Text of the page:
EATING MASHED POTATOES
First, with his fork my father would
mix in the steaming Del Monte peas
my mother was so fond of in those days.
With the side of his knife
he’d square the edges, flatten the top.
Then he’d cut the sides off his sirloin
or his languid strip of pot roast
and eat these first, leaving
on the blue china plate
only two squares, unexpectedly
stunning in their own way,
lone rafts on a quiet lake.
If he’d been a child of five
his parents may have marveled
at his knowing
a square was a square.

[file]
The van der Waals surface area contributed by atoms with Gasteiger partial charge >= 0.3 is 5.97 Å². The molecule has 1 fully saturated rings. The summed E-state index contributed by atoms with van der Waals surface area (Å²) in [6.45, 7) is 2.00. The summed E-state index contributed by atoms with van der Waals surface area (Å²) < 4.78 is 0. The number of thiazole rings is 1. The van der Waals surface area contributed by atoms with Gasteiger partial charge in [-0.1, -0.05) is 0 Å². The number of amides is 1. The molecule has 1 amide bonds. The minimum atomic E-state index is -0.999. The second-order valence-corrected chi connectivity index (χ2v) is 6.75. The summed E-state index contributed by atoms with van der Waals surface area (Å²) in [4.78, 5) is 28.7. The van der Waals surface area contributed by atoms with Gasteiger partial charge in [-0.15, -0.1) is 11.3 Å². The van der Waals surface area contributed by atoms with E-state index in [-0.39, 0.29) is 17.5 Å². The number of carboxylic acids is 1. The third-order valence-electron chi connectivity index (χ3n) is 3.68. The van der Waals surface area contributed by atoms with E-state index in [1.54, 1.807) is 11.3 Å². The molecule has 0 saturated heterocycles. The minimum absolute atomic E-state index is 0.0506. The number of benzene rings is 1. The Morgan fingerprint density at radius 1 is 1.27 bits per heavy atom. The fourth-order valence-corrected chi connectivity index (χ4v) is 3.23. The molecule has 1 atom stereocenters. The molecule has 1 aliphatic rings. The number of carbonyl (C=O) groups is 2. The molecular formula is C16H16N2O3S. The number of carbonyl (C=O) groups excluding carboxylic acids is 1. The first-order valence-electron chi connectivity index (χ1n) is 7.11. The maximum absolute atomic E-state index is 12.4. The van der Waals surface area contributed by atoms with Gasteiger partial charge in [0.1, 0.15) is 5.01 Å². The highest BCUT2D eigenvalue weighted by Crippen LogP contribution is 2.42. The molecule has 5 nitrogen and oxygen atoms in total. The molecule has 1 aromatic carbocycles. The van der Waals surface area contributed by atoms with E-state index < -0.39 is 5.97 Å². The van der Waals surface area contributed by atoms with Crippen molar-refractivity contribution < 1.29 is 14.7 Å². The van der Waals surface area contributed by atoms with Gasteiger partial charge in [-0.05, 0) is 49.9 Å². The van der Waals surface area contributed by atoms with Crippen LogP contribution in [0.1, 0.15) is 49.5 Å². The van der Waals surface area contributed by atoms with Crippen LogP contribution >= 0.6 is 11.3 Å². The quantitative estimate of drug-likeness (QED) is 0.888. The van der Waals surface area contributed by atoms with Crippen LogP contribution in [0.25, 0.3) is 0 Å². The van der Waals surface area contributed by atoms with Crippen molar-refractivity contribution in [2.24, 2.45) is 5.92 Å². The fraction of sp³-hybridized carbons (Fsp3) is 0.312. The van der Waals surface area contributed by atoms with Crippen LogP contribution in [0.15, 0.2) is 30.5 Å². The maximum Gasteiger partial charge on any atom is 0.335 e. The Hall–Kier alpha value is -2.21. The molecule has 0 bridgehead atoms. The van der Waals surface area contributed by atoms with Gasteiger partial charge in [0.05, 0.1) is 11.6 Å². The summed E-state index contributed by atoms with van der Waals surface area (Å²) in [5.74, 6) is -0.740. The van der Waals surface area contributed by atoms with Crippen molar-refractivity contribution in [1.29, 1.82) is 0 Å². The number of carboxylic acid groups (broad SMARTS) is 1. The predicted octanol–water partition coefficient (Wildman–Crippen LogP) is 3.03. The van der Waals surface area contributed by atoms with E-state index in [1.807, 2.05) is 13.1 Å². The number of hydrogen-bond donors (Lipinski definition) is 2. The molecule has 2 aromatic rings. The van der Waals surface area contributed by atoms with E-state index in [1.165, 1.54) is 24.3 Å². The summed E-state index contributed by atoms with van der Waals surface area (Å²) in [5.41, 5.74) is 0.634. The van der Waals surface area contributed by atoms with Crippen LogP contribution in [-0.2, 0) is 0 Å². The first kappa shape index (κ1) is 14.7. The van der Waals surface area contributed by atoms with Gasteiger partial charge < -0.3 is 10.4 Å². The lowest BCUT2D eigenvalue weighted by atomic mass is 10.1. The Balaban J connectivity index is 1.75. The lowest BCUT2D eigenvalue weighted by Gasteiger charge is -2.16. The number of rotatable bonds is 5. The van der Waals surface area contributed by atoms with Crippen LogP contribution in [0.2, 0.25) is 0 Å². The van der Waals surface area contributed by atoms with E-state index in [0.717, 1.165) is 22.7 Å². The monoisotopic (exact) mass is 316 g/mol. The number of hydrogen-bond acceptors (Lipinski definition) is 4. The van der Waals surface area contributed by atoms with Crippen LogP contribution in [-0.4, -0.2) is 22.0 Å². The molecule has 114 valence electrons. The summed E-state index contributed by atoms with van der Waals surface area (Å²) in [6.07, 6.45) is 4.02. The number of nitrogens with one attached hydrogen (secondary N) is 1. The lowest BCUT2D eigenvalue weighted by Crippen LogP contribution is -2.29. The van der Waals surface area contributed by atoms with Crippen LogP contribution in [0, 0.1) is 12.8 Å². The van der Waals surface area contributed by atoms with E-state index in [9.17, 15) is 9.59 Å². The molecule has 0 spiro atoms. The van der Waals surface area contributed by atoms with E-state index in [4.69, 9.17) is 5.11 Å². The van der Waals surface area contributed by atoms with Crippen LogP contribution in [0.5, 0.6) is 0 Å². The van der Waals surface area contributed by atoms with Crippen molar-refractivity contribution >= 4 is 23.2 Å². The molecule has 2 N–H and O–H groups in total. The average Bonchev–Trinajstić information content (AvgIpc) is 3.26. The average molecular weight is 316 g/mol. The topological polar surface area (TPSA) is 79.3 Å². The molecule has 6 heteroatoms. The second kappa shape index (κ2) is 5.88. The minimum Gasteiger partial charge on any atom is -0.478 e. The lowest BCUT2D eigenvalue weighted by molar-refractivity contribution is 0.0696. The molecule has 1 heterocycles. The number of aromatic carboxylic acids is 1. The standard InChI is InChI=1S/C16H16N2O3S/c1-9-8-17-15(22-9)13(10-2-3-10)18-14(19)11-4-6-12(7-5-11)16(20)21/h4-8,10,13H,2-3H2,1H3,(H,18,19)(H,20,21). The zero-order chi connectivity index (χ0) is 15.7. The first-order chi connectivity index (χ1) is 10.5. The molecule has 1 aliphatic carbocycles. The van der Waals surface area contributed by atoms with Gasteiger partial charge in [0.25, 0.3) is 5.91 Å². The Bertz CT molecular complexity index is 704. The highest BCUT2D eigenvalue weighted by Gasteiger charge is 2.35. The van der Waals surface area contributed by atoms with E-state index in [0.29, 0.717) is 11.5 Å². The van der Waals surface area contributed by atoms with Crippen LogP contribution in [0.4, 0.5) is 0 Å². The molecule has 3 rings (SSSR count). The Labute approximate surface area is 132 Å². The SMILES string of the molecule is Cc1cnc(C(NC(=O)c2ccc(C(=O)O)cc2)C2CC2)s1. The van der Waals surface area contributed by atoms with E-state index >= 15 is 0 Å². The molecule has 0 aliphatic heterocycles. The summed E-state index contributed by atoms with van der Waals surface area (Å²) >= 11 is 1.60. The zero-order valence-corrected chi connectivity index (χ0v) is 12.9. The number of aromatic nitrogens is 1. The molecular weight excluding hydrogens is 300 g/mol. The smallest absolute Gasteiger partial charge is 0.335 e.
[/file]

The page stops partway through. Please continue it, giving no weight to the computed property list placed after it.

If fifteen they would have told him
to stop playing with his food.
When he was thirty, forty, fifty,
I was the child in the family, and this
only one of his simple eccentricities.
Today, at eighty-five, he stares
into the white mass before him
on its Melmac plate
and does not lift the spoon
from its place on the tray
they gave him. I tell myself
it could be the mashed moon,
for all he knows.
Then he looks at me
and asks for a knife.
—from Rattle #24, Winter 2005
Andrea Hollander: “I’ve come to believe that in order to matter, poems must be both entertaining and useful—entertaining by being rooted in the human traditions of telling stories and making music; useful by disturbing our lives enough to reinforce our humanness. These are the kinds of poems I endeavor to write.” (web)